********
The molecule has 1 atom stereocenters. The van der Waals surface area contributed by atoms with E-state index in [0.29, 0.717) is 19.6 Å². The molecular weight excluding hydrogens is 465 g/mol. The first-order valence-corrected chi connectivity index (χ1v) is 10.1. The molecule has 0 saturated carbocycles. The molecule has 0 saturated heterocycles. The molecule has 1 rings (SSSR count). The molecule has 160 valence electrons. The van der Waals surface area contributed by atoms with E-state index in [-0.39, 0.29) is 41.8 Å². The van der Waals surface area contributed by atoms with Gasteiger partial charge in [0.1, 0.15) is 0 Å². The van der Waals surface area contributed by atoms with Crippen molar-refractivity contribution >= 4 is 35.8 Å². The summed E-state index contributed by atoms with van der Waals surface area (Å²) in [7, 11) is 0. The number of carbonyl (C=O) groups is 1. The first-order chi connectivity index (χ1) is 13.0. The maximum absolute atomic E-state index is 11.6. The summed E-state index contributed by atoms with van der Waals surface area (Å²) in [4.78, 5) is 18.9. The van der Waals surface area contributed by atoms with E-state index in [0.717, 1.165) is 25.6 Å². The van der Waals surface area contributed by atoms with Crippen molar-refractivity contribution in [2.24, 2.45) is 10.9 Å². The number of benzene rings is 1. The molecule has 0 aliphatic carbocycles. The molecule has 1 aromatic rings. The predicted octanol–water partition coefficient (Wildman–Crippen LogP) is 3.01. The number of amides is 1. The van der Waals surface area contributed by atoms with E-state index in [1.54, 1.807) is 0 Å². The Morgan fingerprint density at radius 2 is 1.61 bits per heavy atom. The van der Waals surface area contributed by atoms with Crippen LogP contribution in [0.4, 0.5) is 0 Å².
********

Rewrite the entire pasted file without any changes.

The molecule has 1 atom stereocenters. The van der Waals surface area contributed by atoms with E-state index in [0.29, 0.717) is 19.6 Å². The molecular weight excluding hydrogens is 465 g/mol. The first-order valence-corrected chi connectivity index (χ1v) is 10.1. The molecule has 0 saturated carbocycles. The molecule has 0 saturated heterocycles. The molecule has 1 rings (SSSR count). The molecule has 160 valence electrons. The van der Waals surface area contributed by atoms with E-state index in [-0.39, 0.29) is 41.8 Å². The van der Waals surface area contributed by atoms with Gasteiger partial charge in [0.1, 0.15) is 0 Å². The van der Waals surface area contributed by atoms with Crippen molar-refractivity contribution >= 4 is 35.8 Å². The summed E-state index contributed by atoms with van der Waals surface area (Å²) in [7, 11) is 0. The number of carbonyl (C=O) groups is 1. The first-order chi connectivity index (χ1) is 13.0. The maximum absolute atomic E-state index is 11.6. The summed E-state index contributed by atoms with van der Waals surface area (Å²) in [4.78, 5) is 18.9. The van der Waals surface area contributed by atoms with E-state index in [0.717, 1.165) is 25.6 Å². The van der Waals surface area contributed by atoms with Crippen molar-refractivity contribution in [2.24, 2.45) is 10.9 Å². The number of benzene rings is 1. The molecule has 0 aliphatic carbocycles. The molecule has 1 aromatic rings. The predicted octanol–water partition coefficient (Wildman–Crippen LogP) is 3.01. The number of amides is 1. The van der Waals surface area contributed by atoms with E-state index in [1.54, 1.807) is 0 Å². The Morgan fingerprint density at radius 2 is 1.61 bits per heavy atom. The van der Waals surface area contributed by atoms with Crippen LogP contribution in [0.4, 0.5) is 0 Å².